The single “Stuck in the Middle With You” by Stealers Wheel (Joe Egan and Gerry Rafferty) sold over one million copies in 1972-1973. You probably recognize the song name and you can play the tune in your head, but I bet most of you never knew the band’s name or the individuals responsible for it.
Like this catchy song, the Internet is full of innovative sites and products created by entrepreneurs looking to get a million users, downloads or clicks. In fact, according to domaintools.com, approximately 125,000 domains are registered on a daily basis. Not sure about what percentage of those get used (there’s more than 125 million active vs. unknown no of parked domains), but many of the owners try their luck and spend money on hosting, design, development and maybe even a little bit of marketing. Aggregated, that’s a lot of money.
But how many sites do you use on a regular basis? If you’re the average Internet user, probably 10-15. More advanced users probably use up to 30 sites regularly. The top 100 web domains worldwide in January 2009 (according to a report from Comscore) shows that most of the leading sites in terms of unique monthly users break down into the following categories:
- owned by behemoth companies (Google, Yahoo, Microsoft, eBay, Apple, AOL, etc). These are mostly search engines, portals and ecommerce platforms (google.com, yahoo.com, bing.com, amazon.com, ebay.com, msn.com, aol.com etc)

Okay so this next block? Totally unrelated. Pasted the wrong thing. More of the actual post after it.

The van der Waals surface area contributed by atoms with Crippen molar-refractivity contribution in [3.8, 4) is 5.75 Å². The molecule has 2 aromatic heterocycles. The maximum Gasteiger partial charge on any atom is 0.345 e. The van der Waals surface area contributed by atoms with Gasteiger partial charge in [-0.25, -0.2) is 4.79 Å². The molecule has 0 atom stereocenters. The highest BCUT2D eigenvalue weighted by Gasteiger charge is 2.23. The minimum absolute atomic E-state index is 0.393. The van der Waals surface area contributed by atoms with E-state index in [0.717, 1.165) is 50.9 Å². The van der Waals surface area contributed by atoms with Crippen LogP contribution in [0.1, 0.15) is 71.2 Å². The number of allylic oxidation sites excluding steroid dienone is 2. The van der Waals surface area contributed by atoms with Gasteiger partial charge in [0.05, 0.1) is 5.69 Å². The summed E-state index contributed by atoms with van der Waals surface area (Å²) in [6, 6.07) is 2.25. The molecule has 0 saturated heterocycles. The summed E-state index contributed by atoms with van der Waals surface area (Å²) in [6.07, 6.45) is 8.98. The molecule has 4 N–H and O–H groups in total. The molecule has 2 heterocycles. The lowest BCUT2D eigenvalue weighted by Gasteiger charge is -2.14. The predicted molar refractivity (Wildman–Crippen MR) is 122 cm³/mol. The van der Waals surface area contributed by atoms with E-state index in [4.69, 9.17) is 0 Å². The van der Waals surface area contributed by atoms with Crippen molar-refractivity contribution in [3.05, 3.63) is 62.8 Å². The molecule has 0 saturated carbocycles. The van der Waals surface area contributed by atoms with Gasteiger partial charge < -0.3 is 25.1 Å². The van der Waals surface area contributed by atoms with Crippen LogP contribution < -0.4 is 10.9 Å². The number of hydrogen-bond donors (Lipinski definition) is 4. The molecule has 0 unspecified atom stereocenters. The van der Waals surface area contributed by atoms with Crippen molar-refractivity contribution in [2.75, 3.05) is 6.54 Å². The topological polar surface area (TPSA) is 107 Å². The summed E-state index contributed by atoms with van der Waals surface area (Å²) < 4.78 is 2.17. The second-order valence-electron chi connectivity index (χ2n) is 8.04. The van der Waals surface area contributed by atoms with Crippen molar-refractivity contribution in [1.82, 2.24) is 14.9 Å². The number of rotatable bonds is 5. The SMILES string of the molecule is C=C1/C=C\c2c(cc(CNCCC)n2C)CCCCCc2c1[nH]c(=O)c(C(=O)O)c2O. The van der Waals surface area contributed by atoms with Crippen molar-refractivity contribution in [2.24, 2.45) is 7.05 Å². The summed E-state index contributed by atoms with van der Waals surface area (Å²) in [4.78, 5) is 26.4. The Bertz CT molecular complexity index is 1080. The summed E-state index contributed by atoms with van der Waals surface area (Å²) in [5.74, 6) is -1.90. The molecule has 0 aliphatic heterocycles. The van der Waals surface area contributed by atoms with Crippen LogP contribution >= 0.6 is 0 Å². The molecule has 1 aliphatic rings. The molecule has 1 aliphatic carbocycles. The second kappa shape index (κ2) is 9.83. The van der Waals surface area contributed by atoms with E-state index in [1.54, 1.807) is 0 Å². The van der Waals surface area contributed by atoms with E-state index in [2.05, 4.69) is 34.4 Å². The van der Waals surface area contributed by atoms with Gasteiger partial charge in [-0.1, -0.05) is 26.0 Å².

- based in emerging markets: Russia, China, India. These are mostly search engines, portals and news sites (soso.com, baidu.com, 163.com, qq.com, sina.com.cn)
- porn related (getiton.com, xfuckbook.com, livejasmin.com)
- social networks (facebook.com, myspace.com – Twitter.com is at #34 and growing rapidly)
- hosting platforms (for images, files, blogs, videos – Facebook could fall in this category as well based on its popular image features but more traditional players are: youtube.com, blogger.com, wordpress.com, flickr.com)
- SEO driven massive content sites (wikipedia.com, about.com, cnet.com at #33)
See graph below.
How many new sites do you incorporate every day? How many sites do you only check out once through search, twitter or other social recommendation engines like Stumbleupon, Delicious, Digg, Reddit, etc. I know that in my case, the answer is only few (let’s say max 100).
Apologies for the long rant, but bear with me as I try to draw some conclusions.
- During the Gold Rush, only a few diggers made money. Most of the value was captured by the people selling tools and equipment. In this case, Google (adwords), hosting companies (Yahoo, Google, Go Daddy etc), development companies and design freelancers and so on. Only a fraction of the hundreds of thousands of sites launching every day will ever be profitable. A Register article shows how much money Google made in 2009 from typosquatting alone.
- There’s an opportunity in emerging markets. Most companies aim West, but the really currency on the Internet is unique users (a good post by Fred Wilson asks the question ‘how unique is a user’). Companies that gamble on creating a differentiated experience for those markets could potentially find themselves on this list next year.